The Biden administration, concerned about the potential economic and political impact, has been working with the corporate media to communicate its yearlong “on-ramp” program. Under this scheme, any payments missed between October 1, 2023 and September 3, 2024 will not be considered delinquent and will not impact credit scores. According to the New York Times, “Your loan servicer will automatically put any missed payments in forbearance, which, in this case, means they will be tacked on to the end of your loan term.”

In other words, for an entire year, loans without payments will increase in size because interest will continue to accrue on them, putting borrowers further in the hole.

The public relations campaign by the corporate media points out that borrowers who were already in default will be getting a “fresh start” if they are at least 270 days behind in their payments. The borrowers will first have to call the US Department of Education’s Default Resolution Group and have their loans put into a special program.

Another promotion by the corporate media concerns a March 2020 government rule change that permits employers to offer educational assistance by repaying up to $5,250 per year of employee student loans, tax-free.

In a statement, IRS Commissioner Danny Werfel said: “The IRS wants to remind both employers and employees about this special feature that can help with student loans. There is a limited window of time [until December 31, 2025] for this educational assistance program, and the IRS wants to make sure employers don’t overlook this option that can help businesses attract and retain workers.”

These paltry offerings do not address the financial disaster facing young people and their families from the soaring cost of a college or university education and the consequent necessity for tens of millions to borrow enormous amounts of money to have access to higher education—something that should be available and free for everyone.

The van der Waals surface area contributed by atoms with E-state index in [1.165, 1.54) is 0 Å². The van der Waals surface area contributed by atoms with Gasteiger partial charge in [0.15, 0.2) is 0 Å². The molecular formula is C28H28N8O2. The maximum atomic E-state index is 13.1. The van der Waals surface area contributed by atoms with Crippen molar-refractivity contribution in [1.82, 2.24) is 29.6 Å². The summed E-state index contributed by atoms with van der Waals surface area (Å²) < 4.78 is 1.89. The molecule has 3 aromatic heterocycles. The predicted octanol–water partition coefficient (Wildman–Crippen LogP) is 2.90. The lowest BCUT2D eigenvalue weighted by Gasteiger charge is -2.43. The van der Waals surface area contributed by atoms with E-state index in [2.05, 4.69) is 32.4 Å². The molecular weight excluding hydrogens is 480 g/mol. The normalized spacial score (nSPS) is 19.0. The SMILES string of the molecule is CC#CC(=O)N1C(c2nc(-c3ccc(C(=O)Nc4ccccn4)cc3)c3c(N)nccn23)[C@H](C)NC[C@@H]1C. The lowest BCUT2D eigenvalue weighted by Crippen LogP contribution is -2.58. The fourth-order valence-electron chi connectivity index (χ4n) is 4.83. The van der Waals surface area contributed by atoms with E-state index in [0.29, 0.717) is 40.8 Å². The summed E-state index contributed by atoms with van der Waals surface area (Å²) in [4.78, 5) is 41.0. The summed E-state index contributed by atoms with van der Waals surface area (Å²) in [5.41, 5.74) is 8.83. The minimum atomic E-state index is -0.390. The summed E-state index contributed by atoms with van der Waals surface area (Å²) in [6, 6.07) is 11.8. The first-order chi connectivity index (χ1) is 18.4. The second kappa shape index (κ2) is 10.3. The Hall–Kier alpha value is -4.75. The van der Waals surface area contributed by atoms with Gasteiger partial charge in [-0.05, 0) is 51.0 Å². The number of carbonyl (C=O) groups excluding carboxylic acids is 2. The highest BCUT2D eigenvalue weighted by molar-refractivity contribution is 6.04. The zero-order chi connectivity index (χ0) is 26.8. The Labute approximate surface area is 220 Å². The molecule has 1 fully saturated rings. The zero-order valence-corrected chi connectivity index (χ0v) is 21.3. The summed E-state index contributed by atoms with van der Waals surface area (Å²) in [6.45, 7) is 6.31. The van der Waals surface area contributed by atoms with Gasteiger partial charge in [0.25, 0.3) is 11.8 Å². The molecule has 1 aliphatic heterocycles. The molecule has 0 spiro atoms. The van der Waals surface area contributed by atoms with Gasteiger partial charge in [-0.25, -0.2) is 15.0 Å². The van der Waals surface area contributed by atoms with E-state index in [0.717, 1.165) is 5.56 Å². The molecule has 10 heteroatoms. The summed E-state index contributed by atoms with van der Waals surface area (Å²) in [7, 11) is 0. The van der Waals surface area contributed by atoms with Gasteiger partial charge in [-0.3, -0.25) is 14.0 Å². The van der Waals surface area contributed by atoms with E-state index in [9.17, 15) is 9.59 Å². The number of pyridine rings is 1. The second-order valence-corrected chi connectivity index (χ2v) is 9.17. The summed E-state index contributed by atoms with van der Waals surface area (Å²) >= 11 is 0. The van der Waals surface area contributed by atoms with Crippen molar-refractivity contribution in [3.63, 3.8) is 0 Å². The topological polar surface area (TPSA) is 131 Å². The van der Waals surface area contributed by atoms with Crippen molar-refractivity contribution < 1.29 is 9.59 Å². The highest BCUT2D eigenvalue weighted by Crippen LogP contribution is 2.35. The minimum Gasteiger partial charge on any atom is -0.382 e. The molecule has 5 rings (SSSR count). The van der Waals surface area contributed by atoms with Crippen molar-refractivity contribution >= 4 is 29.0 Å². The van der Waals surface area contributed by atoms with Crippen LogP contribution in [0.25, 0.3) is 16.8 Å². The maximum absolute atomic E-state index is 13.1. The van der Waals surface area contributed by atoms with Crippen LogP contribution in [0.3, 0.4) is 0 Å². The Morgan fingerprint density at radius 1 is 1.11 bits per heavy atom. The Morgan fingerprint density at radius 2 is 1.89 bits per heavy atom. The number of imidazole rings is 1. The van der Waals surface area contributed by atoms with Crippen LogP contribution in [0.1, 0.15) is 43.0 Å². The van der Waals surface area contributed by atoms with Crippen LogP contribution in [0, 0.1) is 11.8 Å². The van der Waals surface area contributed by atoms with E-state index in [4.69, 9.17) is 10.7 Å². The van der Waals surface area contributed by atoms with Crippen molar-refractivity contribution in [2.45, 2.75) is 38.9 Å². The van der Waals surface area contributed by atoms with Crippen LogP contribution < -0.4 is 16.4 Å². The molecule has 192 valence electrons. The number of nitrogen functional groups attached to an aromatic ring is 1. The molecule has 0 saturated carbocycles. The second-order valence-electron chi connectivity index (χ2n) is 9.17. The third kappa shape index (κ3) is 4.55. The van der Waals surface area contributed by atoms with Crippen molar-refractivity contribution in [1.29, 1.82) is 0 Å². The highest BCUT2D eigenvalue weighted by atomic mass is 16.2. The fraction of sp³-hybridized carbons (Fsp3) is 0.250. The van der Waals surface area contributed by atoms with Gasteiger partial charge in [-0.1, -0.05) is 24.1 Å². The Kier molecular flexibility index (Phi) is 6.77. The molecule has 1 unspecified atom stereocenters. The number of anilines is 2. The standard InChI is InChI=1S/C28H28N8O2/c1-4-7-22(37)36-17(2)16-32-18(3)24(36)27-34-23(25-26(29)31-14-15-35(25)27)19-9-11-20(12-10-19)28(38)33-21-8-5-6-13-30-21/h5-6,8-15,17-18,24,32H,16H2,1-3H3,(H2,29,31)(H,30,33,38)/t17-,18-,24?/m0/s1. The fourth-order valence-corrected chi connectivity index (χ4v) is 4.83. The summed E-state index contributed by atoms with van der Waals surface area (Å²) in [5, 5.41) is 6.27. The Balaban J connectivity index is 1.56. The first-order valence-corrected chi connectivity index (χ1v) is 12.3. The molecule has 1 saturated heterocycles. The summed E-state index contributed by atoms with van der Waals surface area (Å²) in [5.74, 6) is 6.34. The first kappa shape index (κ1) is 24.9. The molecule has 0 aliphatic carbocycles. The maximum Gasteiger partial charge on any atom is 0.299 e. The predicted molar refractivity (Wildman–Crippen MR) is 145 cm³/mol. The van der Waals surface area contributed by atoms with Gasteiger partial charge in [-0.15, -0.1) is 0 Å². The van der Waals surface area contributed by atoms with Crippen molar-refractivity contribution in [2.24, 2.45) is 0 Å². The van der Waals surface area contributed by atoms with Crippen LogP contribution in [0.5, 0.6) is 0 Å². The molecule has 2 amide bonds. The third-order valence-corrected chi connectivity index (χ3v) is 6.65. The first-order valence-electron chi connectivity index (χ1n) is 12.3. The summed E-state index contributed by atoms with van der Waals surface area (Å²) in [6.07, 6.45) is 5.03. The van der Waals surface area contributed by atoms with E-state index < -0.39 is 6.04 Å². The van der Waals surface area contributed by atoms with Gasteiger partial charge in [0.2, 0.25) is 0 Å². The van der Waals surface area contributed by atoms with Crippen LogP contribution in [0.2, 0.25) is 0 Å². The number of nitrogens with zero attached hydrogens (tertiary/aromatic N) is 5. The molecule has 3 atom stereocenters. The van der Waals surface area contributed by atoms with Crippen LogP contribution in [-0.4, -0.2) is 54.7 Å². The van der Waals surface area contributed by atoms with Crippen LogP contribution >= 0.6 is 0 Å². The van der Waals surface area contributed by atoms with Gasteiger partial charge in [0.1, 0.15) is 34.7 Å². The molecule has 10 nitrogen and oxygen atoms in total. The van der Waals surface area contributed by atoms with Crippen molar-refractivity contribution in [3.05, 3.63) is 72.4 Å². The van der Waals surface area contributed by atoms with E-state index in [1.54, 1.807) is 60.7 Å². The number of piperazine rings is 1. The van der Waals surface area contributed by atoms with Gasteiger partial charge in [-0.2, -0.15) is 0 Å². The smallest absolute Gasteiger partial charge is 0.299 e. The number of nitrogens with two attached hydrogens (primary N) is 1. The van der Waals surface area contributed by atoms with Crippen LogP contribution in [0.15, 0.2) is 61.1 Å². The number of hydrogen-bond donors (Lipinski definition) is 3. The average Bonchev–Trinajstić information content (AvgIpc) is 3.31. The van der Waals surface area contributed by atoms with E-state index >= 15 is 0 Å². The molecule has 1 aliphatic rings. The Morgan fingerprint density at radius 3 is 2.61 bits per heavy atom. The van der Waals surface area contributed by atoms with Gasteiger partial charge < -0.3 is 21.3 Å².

No one can seriously claim with a straight face that “there is no money” to finance this basic social right when the government allots $1 trillion a year for the military, spends billions each month on the proxy war against Russia in Ukraine, comes up with hundreds of billions to bail out bankers and rich depositors, and maintains an economic system that funnels ever greater fortunes to the wealthy elite while further impoverishing the working class.

As the World Socialist Web Site explained in a previous report on the Biden administration’s failed attempt to provide limited forgiveness to student borrowers, Wall Street is feasting off of student loan debt through the securitization of loans, made possible by the government’s use of third-party “loan servicers.”

Companies such as the recently created AidVantage are packaging what are known as Student Loan Asset-Backed Securities (SLABS) and selling them to investment banks and other financial organizations.

As a 2019 article titled “Wall Street has been gambling with student loan debt for decades,” published by OpenDemocracy.net, explained:

These companies [loan servicers] also issue Student Loan Asset-Backed Securities (SLABS) in collaboration with major financial institutions like Wells Fargo, JP Morgan and Goldman Sachs. For these firms and their creditors, debt isn’t just an asset, it’s their bottom line.

Investors holding SLABS are entitled to coupon payments at regular intervals until the security reaches final maturity, or they can trade the assets in speculative secondary markets...

Yet the financialization of student debt is almost never reported on in the media. There is little public awareness that when student borrowers sign their Master Promissory Notes (affirming that they will repay their loans and “reasonable collection costs”), their debts may be securitized and sold to investors.

The student loan racket must be shut down through the mobilization of the working class to expropriate the banks and speculators, terminate the debts of student loan holders, and redirect social resources to vastly improve public education and provide free higher education for all who desire it.